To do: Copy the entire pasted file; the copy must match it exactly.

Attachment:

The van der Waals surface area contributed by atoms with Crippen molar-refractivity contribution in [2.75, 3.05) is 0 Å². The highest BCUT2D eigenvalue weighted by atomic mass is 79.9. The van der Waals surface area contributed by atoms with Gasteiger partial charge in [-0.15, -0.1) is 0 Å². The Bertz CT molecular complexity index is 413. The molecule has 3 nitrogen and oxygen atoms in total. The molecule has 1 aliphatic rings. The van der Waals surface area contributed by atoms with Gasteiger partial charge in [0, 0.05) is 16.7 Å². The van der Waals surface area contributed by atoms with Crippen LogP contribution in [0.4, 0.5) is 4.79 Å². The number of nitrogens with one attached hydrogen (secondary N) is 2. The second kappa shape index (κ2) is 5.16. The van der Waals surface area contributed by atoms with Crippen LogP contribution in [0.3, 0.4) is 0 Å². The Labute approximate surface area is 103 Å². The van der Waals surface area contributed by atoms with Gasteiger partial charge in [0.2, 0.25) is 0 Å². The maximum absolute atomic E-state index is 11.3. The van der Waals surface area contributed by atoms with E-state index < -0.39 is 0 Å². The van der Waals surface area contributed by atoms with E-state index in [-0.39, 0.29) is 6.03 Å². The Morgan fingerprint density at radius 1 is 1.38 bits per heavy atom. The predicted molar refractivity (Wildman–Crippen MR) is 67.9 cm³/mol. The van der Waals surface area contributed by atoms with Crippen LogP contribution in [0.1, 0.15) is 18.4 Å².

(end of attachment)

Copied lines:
The van der Waals surface area contributed by atoms with Crippen molar-refractivity contribution in [2.75, 3.05) is 0 Å². The highest BCUT2D eigenvalue weighted by atomic mass is 79.9. The van der Waals surface area contributed by atoms with Gasteiger partial charge in [-0.15, -0.1) is 0 Å². The Bertz CT molecular complexity index is 413. The molecule has 3 nitrogen and oxygen atoms in total. The molecule has 1 aliphatic rings. The van der Waals surface area contributed by atoms with Gasteiger partial charge in [0, 0.05) is 16.7 Å². The van der Waals surface area contributed by atoms with Crippen LogP contribution in [0.4, 0.5) is 4.79 Å². The number of nitrogens with one attached hydrogen (secondary N) is 2. The second kappa shape index (κ2) is 5.16. The van der Waals surface area contributed by atoms with Crippen LogP contribution in [0.3, 0.4) is 0 Å². The Labute approximate surface area is 103 Å². The van der Waals surface area contributed by atoms with Gasteiger partial charge in [0.2, 0.25) is 0 Å². The maximum absolute atomic E-state index is 11.3. The van der Waals surface area contributed by atoms with E-state index < -0.39 is 0 Å². The van der Waals surface area contributed by atoms with E-state index in [-0.39, 0.29) is 6.03 Å². The Morgan fingerprint density at radius 1 is 1.38 bits per heavy atom. The predicted molar refractivity (Wildman–Crippen MR) is 67.9 cm³/mol. The van der Waals surface area contributed by atoms with Crippen LogP contribution in [0.1, 0.15) is 18.4 Å².